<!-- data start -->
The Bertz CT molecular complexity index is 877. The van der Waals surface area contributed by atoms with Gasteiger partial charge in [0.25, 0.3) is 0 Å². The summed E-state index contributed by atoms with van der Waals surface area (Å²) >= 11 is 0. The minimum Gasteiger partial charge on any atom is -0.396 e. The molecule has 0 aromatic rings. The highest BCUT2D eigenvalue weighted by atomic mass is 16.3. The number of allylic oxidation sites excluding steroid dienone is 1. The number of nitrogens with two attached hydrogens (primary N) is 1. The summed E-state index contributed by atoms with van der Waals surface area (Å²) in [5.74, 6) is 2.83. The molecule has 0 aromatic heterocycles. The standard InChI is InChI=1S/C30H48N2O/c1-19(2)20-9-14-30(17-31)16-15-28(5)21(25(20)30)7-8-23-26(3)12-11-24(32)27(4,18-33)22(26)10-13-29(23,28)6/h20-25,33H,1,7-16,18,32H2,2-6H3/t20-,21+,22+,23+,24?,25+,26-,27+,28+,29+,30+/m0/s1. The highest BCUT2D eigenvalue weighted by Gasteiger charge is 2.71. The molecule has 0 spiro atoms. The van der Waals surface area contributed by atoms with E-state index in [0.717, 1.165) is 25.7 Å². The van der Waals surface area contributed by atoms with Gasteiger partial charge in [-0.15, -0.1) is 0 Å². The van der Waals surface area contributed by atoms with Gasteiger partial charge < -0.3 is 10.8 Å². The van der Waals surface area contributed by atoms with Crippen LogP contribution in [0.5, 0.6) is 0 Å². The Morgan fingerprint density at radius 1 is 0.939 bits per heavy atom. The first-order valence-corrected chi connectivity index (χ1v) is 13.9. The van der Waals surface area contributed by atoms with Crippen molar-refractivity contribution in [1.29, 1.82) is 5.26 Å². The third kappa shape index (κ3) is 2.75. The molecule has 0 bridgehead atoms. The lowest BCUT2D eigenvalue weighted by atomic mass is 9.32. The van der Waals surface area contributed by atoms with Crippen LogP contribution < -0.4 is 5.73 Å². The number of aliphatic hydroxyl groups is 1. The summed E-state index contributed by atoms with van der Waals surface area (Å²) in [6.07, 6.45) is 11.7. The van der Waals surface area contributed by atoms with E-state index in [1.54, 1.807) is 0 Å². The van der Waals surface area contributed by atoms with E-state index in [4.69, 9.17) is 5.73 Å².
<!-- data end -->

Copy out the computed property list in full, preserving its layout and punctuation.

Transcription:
The Bertz CT molecular complexity index is 877. The van der Waals surface area contributed by atoms with Gasteiger partial charge in [0.25, 0.3) is 0 Å². The summed E-state index contributed by atoms with van der Waals surface area (Å²) >= 11 is 0. The minimum Gasteiger partial charge on any atom is -0.396 e. The molecule has 0 aromatic rings. The highest BCUT2D eigenvalue weighted by atomic mass is 16.3. The number of allylic oxidation sites excluding steroid dienone is 1. The number of nitrogens with two attached hydrogens (primary N) is 1. The summed E-state index contributed by atoms with van der Waals surface area (Å²) in [5.74, 6) is 2.83. The molecule has 0 aromatic heterocycles. The standard InChI is InChI=1S/C30H48N2O/c1-19(2)20-9-14-30(17-31)16-15-28(5)21(25(20)30)7-8-23-26(3)12-11-24(32)27(4,18-33)22(26)10-13-29(23,28)6/h20-25,33H,1,7-16,18,32H2,2-6H3/t20-,21+,22+,23+,24?,25+,26-,27+,28+,29+,30+/m0/s1. The highest BCUT2D eigenvalue weighted by Gasteiger charge is 2.71. The molecule has 0 spiro atoms. The van der Waals surface area contributed by atoms with E-state index in [0.717, 1.165) is 25.7 Å². The van der Waals surface area contributed by atoms with Gasteiger partial charge in [-0.15, -0.1) is 0 Å². The van der Waals surface area contributed by atoms with Gasteiger partial charge < -0.3 is 10.8 Å². The van der Waals surface area contributed by atoms with Crippen LogP contribution in [0.5, 0.6) is 0 Å². The Morgan fingerprint density at radius 1 is 0.939 bits per heavy atom. The first-order valence-corrected chi connectivity index (χ1v) is 13.9. The van der Waals surface area contributed by atoms with Crippen molar-refractivity contribution in [1.29, 1.82) is 5.26 Å². The third kappa shape index (κ3) is 2.75. The molecule has 0 bridgehead atoms. The lowest BCUT2D eigenvalue weighted by atomic mass is 9.32. The van der Waals surface area contributed by atoms with Crippen LogP contribution < -0.4 is 5.73 Å². The number of aliphatic hydroxyl groups is 1. The summed E-state index contributed by atoms with van der Waals surface area (Å²) in [6.07, 6.45) is 11.7. The van der Waals surface area contributed by atoms with E-state index in [1.54, 1.807) is 0 Å². The van der Waals surface area contributed by atoms with E-state index in [4.69, 9.17) is 5.73 Å².